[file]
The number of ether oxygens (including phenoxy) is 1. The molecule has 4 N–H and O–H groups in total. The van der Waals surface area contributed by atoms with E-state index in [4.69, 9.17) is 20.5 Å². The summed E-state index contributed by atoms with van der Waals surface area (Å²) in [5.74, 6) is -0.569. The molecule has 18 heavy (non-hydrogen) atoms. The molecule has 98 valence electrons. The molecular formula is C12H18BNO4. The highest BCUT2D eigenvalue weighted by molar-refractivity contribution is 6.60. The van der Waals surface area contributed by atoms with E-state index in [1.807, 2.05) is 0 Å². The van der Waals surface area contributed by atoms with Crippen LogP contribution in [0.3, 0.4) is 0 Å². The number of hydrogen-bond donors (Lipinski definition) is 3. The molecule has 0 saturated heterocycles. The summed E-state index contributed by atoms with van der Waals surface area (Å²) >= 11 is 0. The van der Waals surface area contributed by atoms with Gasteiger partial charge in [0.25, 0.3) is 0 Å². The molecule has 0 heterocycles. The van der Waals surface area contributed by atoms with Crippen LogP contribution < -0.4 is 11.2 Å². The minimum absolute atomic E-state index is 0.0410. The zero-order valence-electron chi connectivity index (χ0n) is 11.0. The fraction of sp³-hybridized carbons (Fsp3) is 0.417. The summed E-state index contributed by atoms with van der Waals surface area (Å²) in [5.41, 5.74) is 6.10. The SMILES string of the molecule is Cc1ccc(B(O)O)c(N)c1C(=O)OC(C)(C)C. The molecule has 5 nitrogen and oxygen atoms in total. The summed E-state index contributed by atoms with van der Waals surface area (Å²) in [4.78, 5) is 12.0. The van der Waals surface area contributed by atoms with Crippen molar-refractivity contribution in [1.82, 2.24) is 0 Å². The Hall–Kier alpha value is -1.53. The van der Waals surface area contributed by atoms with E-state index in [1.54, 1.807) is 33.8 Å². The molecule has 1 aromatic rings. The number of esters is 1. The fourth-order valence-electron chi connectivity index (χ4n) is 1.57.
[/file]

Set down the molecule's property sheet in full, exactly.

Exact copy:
The number of ether oxygens (including phenoxy) is 1. The molecule has 4 N–H and O–H groups in total. The van der Waals surface area contributed by atoms with E-state index in [4.69, 9.17) is 20.5 Å². The summed E-state index contributed by atoms with van der Waals surface area (Å²) in [5.74, 6) is -0.569. The molecule has 18 heavy (non-hydrogen) atoms. The molecule has 98 valence electrons. The molecular formula is C12H18BNO4. The highest BCUT2D eigenvalue weighted by molar-refractivity contribution is 6.60. The van der Waals surface area contributed by atoms with E-state index in [1.807, 2.05) is 0 Å². The van der Waals surface area contributed by atoms with Crippen LogP contribution in [0.3, 0.4) is 0 Å². The number of hydrogen-bond donors (Lipinski definition) is 3. The molecule has 0 saturated heterocycles. The summed E-state index contributed by atoms with van der Waals surface area (Å²) >= 11 is 0. The van der Waals surface area contributed by atoms with Gasteiger partial charge in [0.25, 0.3) is 0 Å². The molecule has 0 heterocycles. The van der Waals surface area contributed by atoms with Crippen LogP contribution < -0.4 is 11.2 Å². The minimum absolute atomic E-state index is 0.0410. The zero-order valence-electron chi connectivity index (χ0n) is 11.0. The fraction of sp³-hybridized carbons (Fsp3) is 0.417. The summed E-state index contributed by atoms with van der Waals surface area (Å²) in [5.41, 5.74) is 6.10. The SMILES string of the molecule is Cc1ccc(B(O)O)c(N)c1C(=O)OC(C)(C)C. The molecule has 5 nitrogen and oxygen atoms in total. The summed E-state index contributed by atoms with van der Waals surface area (Å²) in [4.78, 5) is 12.0. The van der Waals surface area contributed by atoms with Crippen molar-refractivity contribution in [1.82, 2.24) is 0 Å². The Hall–Kier alpha value is -1.53. The van der Waals surface area contributed by atoms with E-state index in [1.54, 1.807) is 33.8 Å². The molecule has 1 aromatic rings. The number of esters is 1. The fourth-order valence-electron chi connectivity index (χ4n) is 1.57.